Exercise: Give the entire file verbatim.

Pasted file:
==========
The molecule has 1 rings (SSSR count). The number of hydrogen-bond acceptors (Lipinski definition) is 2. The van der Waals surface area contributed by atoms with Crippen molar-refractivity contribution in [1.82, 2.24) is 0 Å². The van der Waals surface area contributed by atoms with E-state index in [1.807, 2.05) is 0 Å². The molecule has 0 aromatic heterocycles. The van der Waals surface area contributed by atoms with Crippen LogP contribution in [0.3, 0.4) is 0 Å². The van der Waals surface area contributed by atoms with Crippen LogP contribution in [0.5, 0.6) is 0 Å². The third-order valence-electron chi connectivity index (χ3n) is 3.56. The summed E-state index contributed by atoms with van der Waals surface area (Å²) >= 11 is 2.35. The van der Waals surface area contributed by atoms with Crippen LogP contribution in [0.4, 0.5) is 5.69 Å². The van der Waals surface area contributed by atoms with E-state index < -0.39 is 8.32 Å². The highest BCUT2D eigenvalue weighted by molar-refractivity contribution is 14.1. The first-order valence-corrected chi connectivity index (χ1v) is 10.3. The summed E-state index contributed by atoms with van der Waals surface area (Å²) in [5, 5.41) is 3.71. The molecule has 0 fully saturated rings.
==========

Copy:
The molecule has 1 rings (SSSR count). The number of hydrogen-bond acceptors (Lipinski definition) is 2. The van der Waals surface area contributed by atoms with Crippen molar-refractivity contribution in [1.82, 2.24) is 0 Å². The van der Waals surface area contributed by atoms with E-state index in [1.807, 2.05) is 0 Å². The molecule has 0 aromatic heterocycles. The van der Waals surface area contributed by atoms with Crippen LogP contribution in [0.3, 0.4) is 0 Å². The van der Waals surface area contributed by atoms with Crippen LogP contribution in [0.5, 0.6) is 0 Å². The third-order valence-electron chi connectivity index (χ3n) is 3.56. The summed E-state index contributed by atoms with van der Waals surface area (Å²) >= 11 is 2.35. The van der Waals surface area contributed by atoms with Crippen LogP contribution in [0.4, 0.5) is 5.69 Å². The van der Waals surface area contributed by atoms with E-state index < -0.39 is 8.32 Å². The highest BCUT2D eigenvalue weighted by molar-refractivity contribution is 14.1. The first-order valence-corrected chi connectivity index (χ1v) is 10.3. The summed E-state index contributed by atoms with van der Waals surface area (Å²) in [5, 5.41) is 3.71. The molecule has 0 fully saturated rings.